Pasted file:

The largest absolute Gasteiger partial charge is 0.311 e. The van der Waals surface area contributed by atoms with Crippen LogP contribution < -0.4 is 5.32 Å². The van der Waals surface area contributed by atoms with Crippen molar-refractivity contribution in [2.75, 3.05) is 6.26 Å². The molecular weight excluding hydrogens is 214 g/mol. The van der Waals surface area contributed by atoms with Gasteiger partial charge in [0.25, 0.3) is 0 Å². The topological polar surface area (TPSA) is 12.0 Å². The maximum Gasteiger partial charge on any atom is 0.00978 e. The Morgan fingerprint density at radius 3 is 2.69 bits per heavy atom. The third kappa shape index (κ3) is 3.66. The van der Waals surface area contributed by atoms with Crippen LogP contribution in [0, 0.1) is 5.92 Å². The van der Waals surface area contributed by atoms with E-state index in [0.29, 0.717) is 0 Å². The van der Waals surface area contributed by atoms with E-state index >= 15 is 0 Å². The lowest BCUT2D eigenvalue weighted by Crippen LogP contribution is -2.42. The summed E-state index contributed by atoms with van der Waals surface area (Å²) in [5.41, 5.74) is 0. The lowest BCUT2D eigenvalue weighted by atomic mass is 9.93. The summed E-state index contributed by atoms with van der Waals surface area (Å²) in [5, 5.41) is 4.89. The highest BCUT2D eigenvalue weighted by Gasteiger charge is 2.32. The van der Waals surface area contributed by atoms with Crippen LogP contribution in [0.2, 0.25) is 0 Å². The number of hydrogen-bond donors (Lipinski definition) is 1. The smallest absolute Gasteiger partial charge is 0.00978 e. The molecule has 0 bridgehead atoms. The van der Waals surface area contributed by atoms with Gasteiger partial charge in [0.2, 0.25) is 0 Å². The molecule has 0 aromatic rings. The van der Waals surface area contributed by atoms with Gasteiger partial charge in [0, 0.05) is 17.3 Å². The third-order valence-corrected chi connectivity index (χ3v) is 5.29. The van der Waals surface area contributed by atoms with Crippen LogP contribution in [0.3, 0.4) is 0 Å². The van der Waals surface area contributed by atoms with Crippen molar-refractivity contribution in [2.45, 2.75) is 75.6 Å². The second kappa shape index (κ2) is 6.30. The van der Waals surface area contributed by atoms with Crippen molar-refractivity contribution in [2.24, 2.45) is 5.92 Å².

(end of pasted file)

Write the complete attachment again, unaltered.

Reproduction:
The largest absolute Gasteiger partial charge is 0.311 e. The van der Waals surface area contributed by atoms with Crippen LogP contribution < -0.4 is 5.32 Å². The van der Waals surface area contributed by atoms with Crippen molar-refractivity contribution in [2.75, 3.05) is 6.26 Å². The molecular weight excluding hydrogens is 214 g/mol. The van der Waals surface area contributed by atoms with Gasteiger partial charge in [0.25, 0.3) is 0 Å². The topological polar surface area (TPSA) is 12.0 Å². The maximum Gasteiger partial charge on any atom is 0.00978 e. The Morgan fingerprint density at radius 3 is 2.69 bits per heavy atom. The third kappa shape index (κ3) is 3.66. The van der Waals surface area contributed by atoms with Crippen LogP contribution in [0, 0.1) is 5.92 Å². The van der Waals surface area contributed by atoms with E-state index in [0.29, 0.717) is 0 Å². The van der Waals surface area contributed by atoms with E-state index >= 15 is 0 Å². The lowest BCUT2D eigenvalue weighted by Crippen LogP contribution is -2.42. The summed E-state index contributed by atoms with van der Waals surface area (Å²) in [5.41, 5.74) is 0. The lowest BCUT2D eigenvalue weighted by atomic mass is 9.93. The summed E-state index contributed by atoms with van der Waals surface area (Å²) in [5, 5.41) is 4.89. The highest BCUT2D eigenvalue weighted by Gasteiger charge is 2.32. The van der Waals surface area contributed by atoms with Crippen LogP contribution in [0.2, 0.25) is 0 Å². The number of hydrogen-bond donors (Lipinski definition) is 1. The smallest absolute Gasteiger partial charge is 0.00978 e. The molecule has 0 bridgehead atoms. The van der Waals surface area contributed by atoms with Gasteiger partial charge in [0.2, 0.25) is 0 Å². The molecule has 0 aromatic rings. The van der Waals surface area contributed by atoms with Gasteiger partial charge in [0, 0.05) is 17.3 Å². The third-order valence-corrected chi connectivity index (χ3v) is 5.29. The van der Waals surface area contributed by atoms with Crippen LogP contribution in [0.3, 0.4) is 0 Å². The van der Waals surface area contributed by atoms with Crippen molar-refractivity contribution in [2.45, 2.75) is 75.6 Å². The second kappa shape index (κ2) is 6.30. The van der Waals surface area contributed by atoms with Crippen molar-refractivity contribution in [2.24, 2.45) is 5.92 Å².